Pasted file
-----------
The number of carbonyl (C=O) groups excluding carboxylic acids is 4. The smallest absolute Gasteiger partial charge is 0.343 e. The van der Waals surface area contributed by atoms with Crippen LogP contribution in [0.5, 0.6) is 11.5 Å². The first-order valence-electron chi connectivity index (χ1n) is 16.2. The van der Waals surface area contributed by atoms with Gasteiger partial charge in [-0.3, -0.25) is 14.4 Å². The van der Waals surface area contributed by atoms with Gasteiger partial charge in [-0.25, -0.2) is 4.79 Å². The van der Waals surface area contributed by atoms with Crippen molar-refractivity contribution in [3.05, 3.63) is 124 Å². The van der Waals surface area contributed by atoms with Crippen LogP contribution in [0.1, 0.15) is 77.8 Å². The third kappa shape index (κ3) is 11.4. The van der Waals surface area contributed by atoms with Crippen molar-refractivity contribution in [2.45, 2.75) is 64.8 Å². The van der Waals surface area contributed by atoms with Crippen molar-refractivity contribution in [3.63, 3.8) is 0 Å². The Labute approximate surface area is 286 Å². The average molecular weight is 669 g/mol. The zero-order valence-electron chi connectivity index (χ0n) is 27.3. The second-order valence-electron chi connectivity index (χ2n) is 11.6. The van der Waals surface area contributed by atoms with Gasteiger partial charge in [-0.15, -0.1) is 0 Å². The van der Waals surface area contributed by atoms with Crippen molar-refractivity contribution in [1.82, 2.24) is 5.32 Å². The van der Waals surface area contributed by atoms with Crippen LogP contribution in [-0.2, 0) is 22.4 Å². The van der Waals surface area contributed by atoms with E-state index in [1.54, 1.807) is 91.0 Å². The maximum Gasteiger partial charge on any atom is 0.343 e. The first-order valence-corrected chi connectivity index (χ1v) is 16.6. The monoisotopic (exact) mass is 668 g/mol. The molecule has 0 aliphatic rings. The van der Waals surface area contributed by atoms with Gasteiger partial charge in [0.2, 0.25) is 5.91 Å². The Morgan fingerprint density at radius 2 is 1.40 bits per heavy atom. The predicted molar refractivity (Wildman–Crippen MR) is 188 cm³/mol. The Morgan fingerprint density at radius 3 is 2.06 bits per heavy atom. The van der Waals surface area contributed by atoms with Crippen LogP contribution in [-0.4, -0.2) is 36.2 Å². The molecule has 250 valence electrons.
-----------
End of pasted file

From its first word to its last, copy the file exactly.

The number of carbonyl (C=O) groups excluding carboxylic acids is 4. The smallest absolute Gasteiger partial charge is 0.343 e. The van der Waals surface area contributed by atoms with Crippen LogP contribution in [0.5, 0.6) is 11.5 Å². The first-order valence-electron chi connectivity index (χ1n) is 16.2. The van der Waals surface area contributed by atoms with Gasteiger partial charge in [-0.3, -0.25) is 14.4 Å². The van der Waals surface area contributed by atoms with Gasteiger partial charge in [-0.25, -0.2) is 4.79 Å². The van der Waals surface area contributed by atoms with Crippen molar-refractivity contribution in [3.05, 3.63) is 124 Å². The van der Waals surface area contributed by atoms with Crippen LogP contribution in [0.1, 0.15) is 77.8 Å². The third kappa shape index (κ3) is 11.4. The van der Waals surface area contributed by atoms with Crippen molar-refractivity contribution in [2.45, 2.75) is 64.8 Å². The van der Waals surface area contributed by atoms with Crippen molar-refractivity contribution in [3.63, 3.8) is 0 Å². The Labute approximate surface area is 286 Å². The average molecular weight is 669 g/mol. The zero-order valence-electron chi connectivity index (χ0n) is 27.3. The second-order valence-electron chi connectivity index (χ2n) is 11.6. The van der Waals surface area contributed by atoms with Gasteiger partial charge in [-0.15, -0.1) is 0 Å². The van der Waals surface area contributed by atoms with Crippen molar-refractivity contribution in [1.82, 2.24) is 5.32 Å². The van der Waals surface area contributed by atoms with Crippen LogP contribution in [-0.2, 0) is 22.4 Å². The van der Waals surface area contributed by atoms with E-state index in [1.54, 1.807) is 91.0 Å². The maximum Gasteiger partial charge on any atom is 0.343 e. The first-order valence-corrected chi connectivity index (χ1v) is 16.6. The monoisotopic (exact) mass is 668 g/mol. The molecule has 0 aliphatic rings. The van der Waals surface area contributed by atoms with Gasteiger partial charge in [0.2, 0.25) is 5.91 Å². The Morgan fingerprint density at radius 2 is 1.40 bits per heavy atom. The predicted molar refractivity (Wildman–Crippen MR) is 188 cm³/mol. The Morgan fingerprint density at radius 3 is 2.06 bits per heavy atom. The van der Waals surface area contributed by atoms with Crippen LogP contribution in [-0.4, -0.2) is 36.2 Å². The molecule has 250 valence electrons.